A central concern is that Saudi-Iranian talks will result in the “Astanisation” of the peace process, whereby regional powers seek to shape an outcome over the heads of domestic actors and the United Nations. Although Riyadh continues to support the UN political process, Saudi-Iranian and Saudi-Houthi talks are principally focused on ending Houthi attacks into Saudi Arabia, thereby facilitating the kingdom’s withdrawal from the conflict: the regional as opposed to the internal dimensions. The Houthi desire to sign an agreement with Riyadh and not the officially recognised Yemeni government is testament to this dynamic.

This raises the question of whether the Houthis can play a constructive role in shaping a power-sharing settlement. The situation is further complicated by the fact that, although Iran wields meaningful influence over the Houthis, the movement is far from wholly being an Iranian proxy. Indeed, the Houthis have already stated that they will not be bound by a regional agreement. In this sense, Iran’s relationship with the movement could ultimately become a liability for Tehran’s efforts to normalise relations with Riyadh.

It remains unclear whether the recent Saudi-Houthi talks in Sanaa could amount to Riyadh implicitly accepting current Houthi territorial control

It also remains unclear whether the recent Saudi-Houthi talks in Sanaa could amount to Riyadh implicitly accepting current Houthi territorial control. The Houthis may interpret an agreement with Riyadh as providing them space to regroup for new military incursions aimed at securing control of the oil-rich Marib or Shabwa regions. Satellite images point to Houthi movements around Marib that could indicate a military build-up. Yemeni actors opposing the Houthis will likely react militarily to new advances, sparking new fighting.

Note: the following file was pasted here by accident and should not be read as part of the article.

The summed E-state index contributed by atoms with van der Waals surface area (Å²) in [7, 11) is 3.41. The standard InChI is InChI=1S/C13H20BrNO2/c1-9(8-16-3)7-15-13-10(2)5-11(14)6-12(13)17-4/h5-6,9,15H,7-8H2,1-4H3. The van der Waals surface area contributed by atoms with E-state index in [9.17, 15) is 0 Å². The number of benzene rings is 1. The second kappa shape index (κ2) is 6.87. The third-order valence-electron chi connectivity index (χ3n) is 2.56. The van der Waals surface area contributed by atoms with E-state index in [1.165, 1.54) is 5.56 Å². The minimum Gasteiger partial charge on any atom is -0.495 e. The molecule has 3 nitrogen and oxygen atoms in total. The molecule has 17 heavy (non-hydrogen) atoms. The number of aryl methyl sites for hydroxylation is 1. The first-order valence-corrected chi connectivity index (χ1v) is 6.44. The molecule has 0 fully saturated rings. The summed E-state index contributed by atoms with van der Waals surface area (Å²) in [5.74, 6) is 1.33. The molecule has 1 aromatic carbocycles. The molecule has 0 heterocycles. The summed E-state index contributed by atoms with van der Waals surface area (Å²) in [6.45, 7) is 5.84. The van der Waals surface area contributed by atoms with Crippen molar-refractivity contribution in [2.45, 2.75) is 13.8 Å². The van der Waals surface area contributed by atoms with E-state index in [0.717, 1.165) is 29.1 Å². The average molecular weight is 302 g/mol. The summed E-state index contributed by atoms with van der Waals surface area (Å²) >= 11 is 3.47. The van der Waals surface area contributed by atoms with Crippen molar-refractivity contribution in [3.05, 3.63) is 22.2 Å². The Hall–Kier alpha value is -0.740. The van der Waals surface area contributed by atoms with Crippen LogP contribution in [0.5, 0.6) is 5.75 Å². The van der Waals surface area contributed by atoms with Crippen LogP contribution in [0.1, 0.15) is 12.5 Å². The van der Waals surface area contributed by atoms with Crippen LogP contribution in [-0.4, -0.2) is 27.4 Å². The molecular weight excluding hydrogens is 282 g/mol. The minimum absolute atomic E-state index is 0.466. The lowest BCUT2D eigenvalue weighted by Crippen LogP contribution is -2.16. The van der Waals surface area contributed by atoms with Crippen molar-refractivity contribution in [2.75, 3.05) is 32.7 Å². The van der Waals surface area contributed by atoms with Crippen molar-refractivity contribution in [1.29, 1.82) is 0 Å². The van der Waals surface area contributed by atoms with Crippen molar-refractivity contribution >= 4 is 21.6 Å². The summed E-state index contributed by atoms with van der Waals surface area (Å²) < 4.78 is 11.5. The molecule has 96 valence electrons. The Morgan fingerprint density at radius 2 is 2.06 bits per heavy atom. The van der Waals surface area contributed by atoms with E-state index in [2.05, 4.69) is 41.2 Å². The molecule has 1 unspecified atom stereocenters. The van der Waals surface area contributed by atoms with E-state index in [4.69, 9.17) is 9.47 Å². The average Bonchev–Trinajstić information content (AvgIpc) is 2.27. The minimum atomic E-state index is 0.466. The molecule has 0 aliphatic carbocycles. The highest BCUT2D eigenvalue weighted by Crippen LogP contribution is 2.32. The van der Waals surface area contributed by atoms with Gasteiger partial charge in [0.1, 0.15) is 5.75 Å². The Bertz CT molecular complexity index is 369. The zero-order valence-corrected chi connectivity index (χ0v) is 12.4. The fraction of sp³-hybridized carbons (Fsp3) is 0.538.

At the same time, these southern groups will not accept conditions of Houthi territorial control and political influence negotiated in their absence. But, in this scenario, Saudi Arabia could accept the country’s de facto partition – given the kingdom’s priority of ending its involvement in the conflict. Riyadh will likely then lean on the United Arab Emirates to enforce a southern peace given Abu Dhabi’s interest in securing control of the country’s coasts and waterways. But anti-Houthi groups, some of which are seeking an independent South Yemen, can be expected to leverage these Saudi-Emirati divergences for their own ends, just as they have done throughout the conflict – further preventing the emergence of a unified political front able to coherently negotiate with the Houthis.

These dynamics show that regional détente cannot be a substitute for a comprehensive political process between Yemenis. Europeans are secondary actors in Yemen, but they need to now focus on encouraging intensified intra-Yemeni negotiations by ensuring the UN envoy gets the necessary political and material support to take forward a meaningful political process.

This will require support for an inclusive track that includes the Houthis, southern groups, and representatives from across Yemeni society. More effort is needed to reflect the full spectrum of political views in negotiations, with a particular focus on women’s representation, and overcoming disunity within the anti-Houthi camp.